From Four Sevens/Sinclair, Chesapeake is getting 26,000 net acres in the Tier 1 portion of the Barnett Shale. Chesapeake describes this as a high quality reservoir area in the horizontal drilling fairway with high gas-in-place levels and optimal thermal maturity and shale thickness. Here, just 19 wells are producing 30 MMcfe/d. Chesapeake said its large contiguous acreage position will allow for optimal placement of horizontal wells and associated gathering systems. The additional 28,000 net acres being acquired from other sellers are also mainly in the Tier 1 sweet spot. There are no reserves booked yet, but the company plans to drill 400 net horizontal wells to develop 650 Bcfe of unproved reserves at an all-in acquisition cost of less than $1.80/Mcfe. Chesapeake said a 3-D seismic survey is under way and the first drilling is expected to begin later this summer. Chesapeake plans to finance the deal with a balance of senior notes and preferred equity in the near future. The transactions are expected to close by July 1.
Biggest in Texas
Based on 2004 statistics, the Texas Railroad Commission reported the Barnett Shale gas field is the state's largest producer (see NGI, Feb. 28, 2005). Last month, Oklahoma City-based Devon announced a deal to buy the properties of Chief Holdings LLC (Chief Oil & Gas) in a $2.2 billion deal that expands the company's Barnett Shale position to 720,000 net acres (see NGI, May 8). Next, Fort Worth-based XTO Energy Inc. said it would buy privately held Barnett producer Peak Energy Resources Inc. for $105 million of its stock (see NGI, June 5). The deal grows XTO's reserves and leasehold acreage in the Tier 1 and Tier 2 regions of the Barnett, mainly in Hood, Parker and eastern Erath counties, Texas.
XTO had been focused on East Texas when the Barnett Shale caught its attention. The company's first entry into the Barnett came in 2004 with an acquisition from Four Sevens. The deal was for 18 MMcf/d of production and about 11,000 acres," recalled Vaughn Vennerburg, XTO senior executive vice president. Setting out to accumulate 200,000-250,000 Barnett acres, XTO launched an active lease program. "People were just pouring through the doors," Vennerburg said. "Everybody had their one or two acres and they wanted to give a lease to XTO or somebody else in the play."
Next, XTO struck a deal to buy Antero Resources for $685 million in cash, stock and warrants (see NGI, Jan. 17, 2005). The deal to acquire Peak Energy followed, which takes XTO up to about 200,000 net acres of leasehold in the Barnett. "We have a very active lease program going on and I think we'll get to 250,000, probably within the next year or so," Vennerburg said. About half of XTO's acreage is in the core area of the Barnett where the company is considering going to 20-acre spacing, which would create the possibility for 4,000 wells. "That is a decade of drilling for XTO."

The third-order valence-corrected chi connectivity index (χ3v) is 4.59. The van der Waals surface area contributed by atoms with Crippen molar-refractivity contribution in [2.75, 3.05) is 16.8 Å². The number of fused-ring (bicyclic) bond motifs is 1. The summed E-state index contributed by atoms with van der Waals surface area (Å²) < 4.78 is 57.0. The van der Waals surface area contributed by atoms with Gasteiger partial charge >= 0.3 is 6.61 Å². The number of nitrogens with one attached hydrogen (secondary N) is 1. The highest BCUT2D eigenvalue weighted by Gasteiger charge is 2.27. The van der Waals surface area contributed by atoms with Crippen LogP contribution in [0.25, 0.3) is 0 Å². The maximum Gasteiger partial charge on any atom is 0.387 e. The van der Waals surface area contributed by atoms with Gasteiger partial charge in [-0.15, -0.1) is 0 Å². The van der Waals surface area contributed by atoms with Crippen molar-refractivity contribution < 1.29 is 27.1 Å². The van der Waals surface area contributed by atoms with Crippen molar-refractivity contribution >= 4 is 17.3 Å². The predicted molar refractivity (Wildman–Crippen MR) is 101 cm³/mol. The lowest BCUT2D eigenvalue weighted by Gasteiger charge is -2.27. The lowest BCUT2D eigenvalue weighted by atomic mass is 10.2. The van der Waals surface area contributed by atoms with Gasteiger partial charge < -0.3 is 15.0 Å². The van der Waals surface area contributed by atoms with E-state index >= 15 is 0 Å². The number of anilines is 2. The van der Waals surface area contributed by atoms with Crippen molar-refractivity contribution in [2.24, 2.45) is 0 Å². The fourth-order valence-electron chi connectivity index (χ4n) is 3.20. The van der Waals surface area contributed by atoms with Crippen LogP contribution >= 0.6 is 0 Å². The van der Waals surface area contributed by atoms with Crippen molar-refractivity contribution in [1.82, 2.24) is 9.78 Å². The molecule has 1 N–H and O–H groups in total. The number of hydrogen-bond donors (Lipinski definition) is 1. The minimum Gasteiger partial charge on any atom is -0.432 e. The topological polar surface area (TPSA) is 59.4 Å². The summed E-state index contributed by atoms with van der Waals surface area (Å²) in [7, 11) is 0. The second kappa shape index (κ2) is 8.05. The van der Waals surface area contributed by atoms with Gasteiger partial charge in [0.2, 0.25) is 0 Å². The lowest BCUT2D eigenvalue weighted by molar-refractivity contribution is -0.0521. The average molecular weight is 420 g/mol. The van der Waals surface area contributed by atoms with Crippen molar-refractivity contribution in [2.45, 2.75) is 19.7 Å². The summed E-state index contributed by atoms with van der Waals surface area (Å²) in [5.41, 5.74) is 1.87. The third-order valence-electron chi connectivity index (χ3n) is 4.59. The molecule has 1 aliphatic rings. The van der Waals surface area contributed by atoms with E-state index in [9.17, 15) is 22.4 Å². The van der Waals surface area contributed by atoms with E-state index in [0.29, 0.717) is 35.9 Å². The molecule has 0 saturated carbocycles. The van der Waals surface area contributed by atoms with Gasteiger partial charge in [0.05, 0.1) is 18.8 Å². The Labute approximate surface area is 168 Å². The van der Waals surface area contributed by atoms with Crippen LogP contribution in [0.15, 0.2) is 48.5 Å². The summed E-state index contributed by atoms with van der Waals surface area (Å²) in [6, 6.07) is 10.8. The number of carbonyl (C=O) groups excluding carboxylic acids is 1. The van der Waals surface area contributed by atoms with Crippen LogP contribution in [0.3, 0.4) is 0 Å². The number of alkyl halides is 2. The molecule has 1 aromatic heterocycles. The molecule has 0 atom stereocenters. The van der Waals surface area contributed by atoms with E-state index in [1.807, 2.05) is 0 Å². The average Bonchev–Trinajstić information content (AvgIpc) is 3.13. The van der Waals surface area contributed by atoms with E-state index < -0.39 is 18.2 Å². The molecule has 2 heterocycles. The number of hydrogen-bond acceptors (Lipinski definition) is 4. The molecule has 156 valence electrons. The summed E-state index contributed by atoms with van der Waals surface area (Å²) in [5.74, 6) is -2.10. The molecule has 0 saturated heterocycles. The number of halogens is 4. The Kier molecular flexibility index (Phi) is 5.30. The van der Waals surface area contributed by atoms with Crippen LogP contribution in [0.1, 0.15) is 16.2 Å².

And that's what analysts who follow these companies like to hear, according to David Marcell, Tristone Capital managing director. "To be in this game you've got to be able to afford the inventory. You have to have it," he said. "The stock market's telling people that they don't like the reinvestment risk. They want management to have something far in the future that's known. That's where a shale play comes in; it's there forever."
And so the consolidators consolidate and build their inventories of drilling opportunities. "Consolidation has always been a factor in the Barnett Shale, and it will continue to be and will probably accelerate in the future," said Westside Energy CEO Jimmy Wright. "The success of all these acquisitions is not going to come through the buy price as much as through the drillbit. As you're seeing... a substantial amount of the value in the acquisitions with the prices the way they are currently is attributable to PUDs, or proved undeveloped or even potential [reserves]. The drillbit is going to drive the value for the shareholders, not just the acquisition."
Early to the Play
But while independent titans Devon, XTO and Chesapeake are consolidators in the Barnett and other plays, there wouldn't be much for them to buy up were it not for companies like Hallwood Petroleum LLC.
"Five of us started up in 2002," recalled William Marble, Hallwood vice president of land and engineering. "We took $6 million of investor money. We went to Johnson County [TX] where there was nothing but 67 dry holes, where there are technical papers written by experts on all the reasons you cannot drill a Barnett Shale well in Johnson County. There were six uneconomic tests and failures in the Barnett in Johnson County. Our first well was a discovery. Our third well was a dry hole; it was our first and only well chosen by a geologist. We went on and we changed frac design on virtually every single well. We drilled about 40 vertical wells, 31 horizontals. We built our own infrastructure, and we turned that $6 million into $540 million in 43 months."